Nearly one-quarter of American high-school students believe that parents in their neighborhoods rarely are involved in preparing their children for school and schoolwork, a national survey concludes.
The survey, released last month by the National Association of Secondary School Principals and Sylvan Learning Centers, found that only 14 percent of those polled said local parents were heavily involved in their children's education. Forty-four percent said parents were somewhat involved, and 6 percent said they were not at all involved. Twelve percent had no response.
The survey is based on the responses of 1,365 11th and 12th graders from 20 high schools nationwide.
Student also rated the importance of various steps parents might take to help their children be more successful in school. They most strongly supported actions outside of school itself--such as helping with homework, setting study rules, and assisting with study resources--rather than such in-school activities as volunteer work, parent-teacher-association involvement, and regular meetings with teachers and counselors.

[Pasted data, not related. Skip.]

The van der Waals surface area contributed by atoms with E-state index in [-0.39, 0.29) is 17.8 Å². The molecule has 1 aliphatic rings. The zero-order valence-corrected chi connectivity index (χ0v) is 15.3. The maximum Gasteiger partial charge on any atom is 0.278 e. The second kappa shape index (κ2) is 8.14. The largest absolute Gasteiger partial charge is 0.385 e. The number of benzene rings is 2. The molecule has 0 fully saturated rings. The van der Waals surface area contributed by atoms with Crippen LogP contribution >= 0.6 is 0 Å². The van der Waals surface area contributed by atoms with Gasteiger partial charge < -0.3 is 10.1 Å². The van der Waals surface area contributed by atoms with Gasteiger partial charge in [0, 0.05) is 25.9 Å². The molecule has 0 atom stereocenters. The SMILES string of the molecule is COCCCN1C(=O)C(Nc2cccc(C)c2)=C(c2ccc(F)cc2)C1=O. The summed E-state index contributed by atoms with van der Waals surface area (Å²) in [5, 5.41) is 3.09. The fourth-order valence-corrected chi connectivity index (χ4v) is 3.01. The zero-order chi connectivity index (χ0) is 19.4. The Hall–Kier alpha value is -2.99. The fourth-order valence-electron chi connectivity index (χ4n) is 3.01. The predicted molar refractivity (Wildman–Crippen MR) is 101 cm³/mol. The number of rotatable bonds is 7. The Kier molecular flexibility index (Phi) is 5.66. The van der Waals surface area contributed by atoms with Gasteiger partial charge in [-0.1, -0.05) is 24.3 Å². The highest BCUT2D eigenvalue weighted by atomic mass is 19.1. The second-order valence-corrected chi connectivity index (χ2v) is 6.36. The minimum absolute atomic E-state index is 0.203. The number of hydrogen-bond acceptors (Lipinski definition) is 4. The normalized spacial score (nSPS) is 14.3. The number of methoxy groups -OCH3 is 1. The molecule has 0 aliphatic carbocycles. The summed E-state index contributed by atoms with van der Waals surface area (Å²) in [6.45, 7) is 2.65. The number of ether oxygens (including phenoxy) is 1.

Copies of the survey, "Voices From the Classroom,'' are available for $3 each by calling Sylvan Learning Centers at (800) 627-4276.
Vol. 11, Issue 37, Page 3Published in Print: June 3, 1992, as Parental Involvement